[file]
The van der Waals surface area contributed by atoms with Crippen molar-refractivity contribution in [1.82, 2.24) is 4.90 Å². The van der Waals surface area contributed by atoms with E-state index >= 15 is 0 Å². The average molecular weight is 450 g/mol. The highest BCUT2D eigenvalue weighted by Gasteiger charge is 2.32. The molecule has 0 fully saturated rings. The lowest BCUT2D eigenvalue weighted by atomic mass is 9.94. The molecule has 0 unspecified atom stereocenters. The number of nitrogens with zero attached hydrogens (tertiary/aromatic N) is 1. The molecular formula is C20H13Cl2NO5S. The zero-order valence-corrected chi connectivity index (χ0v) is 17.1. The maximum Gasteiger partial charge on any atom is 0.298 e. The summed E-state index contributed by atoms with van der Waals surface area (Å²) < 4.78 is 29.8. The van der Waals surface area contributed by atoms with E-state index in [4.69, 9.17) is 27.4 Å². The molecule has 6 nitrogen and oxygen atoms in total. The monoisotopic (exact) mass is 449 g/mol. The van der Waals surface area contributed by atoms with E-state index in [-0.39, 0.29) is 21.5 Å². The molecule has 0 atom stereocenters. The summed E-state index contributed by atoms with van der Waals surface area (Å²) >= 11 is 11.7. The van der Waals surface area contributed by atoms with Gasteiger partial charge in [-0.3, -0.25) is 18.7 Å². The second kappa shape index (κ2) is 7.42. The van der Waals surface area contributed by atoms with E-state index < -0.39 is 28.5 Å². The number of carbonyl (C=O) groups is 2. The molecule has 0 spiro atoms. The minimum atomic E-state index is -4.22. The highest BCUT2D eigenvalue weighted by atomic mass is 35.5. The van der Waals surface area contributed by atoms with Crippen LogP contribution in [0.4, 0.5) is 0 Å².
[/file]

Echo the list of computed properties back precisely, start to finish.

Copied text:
The van der Waals surface area contributed by atoms with Crippen molar-refractivity contribution in [1.82, 2.24) is 4.90 Å². The van der Waals surface area contributed by atoms with E-state index >= 15 is 0 Å². The average molecular weight is 450 g/mol. The highest BCUT2D eigenvalue weighted by Gasteiger charge is 2.32. The molecule has 0 fully saturated rings. The lowest BCUT2D eigenvalue weighted by atomic mass is 9.94. The molecule has 0 unspecified atom stereocenters. The number of nitrogens with zero attached hydrogens (tertiary/aromatic N) is 1. The molecular formula is C20H13Cl2NO5S. The zero-order valence-corrected chi connectivity index (χ0v) is 17.1. The maximum Gasteiger partial charge on any atom is 0.298 e. The summed E-state index contributed by atoms with van der Waals surface area (Å²) < 4.78 is 29.8. The van der Waals surface area contributed by atoms with E-state index in [4.69, 9.17) is 27.4 Å². The molecule has 6 nitrogen and oxygen atoms in total. The monoisotopic (exact) mass is 449 g/mol. The van der Waals surface area contributed by atoms with E-state index in [-0.39, 0.29) is 21.5 Å². The molecule has 0 atom stereocenters. The summed E-state index contributed by atoms with van der Waals surface area (Å²) >= 11 is 11.7. The van der Waals surface area contributed by atoms with Gasteiger partial charge in [-0.3, -0.25) is 18.7 Å². The second kappa shape index (κ2) is 7.42. The van der Waals surface area contributed by atoms with E-state index < -0.39 is 28.5 Å². The number of carbonyl (C=O) groups is 2. The molecule has 0 spiro atoms. The minimum atomic E-state index is -4.22. The highest BCUT2D eigenvalue weighted by atomic mass is 35.5. The van der Waals surface area contributed by atoms with Crippen LogP contribution in [0.4, 0.5) is 0 Å².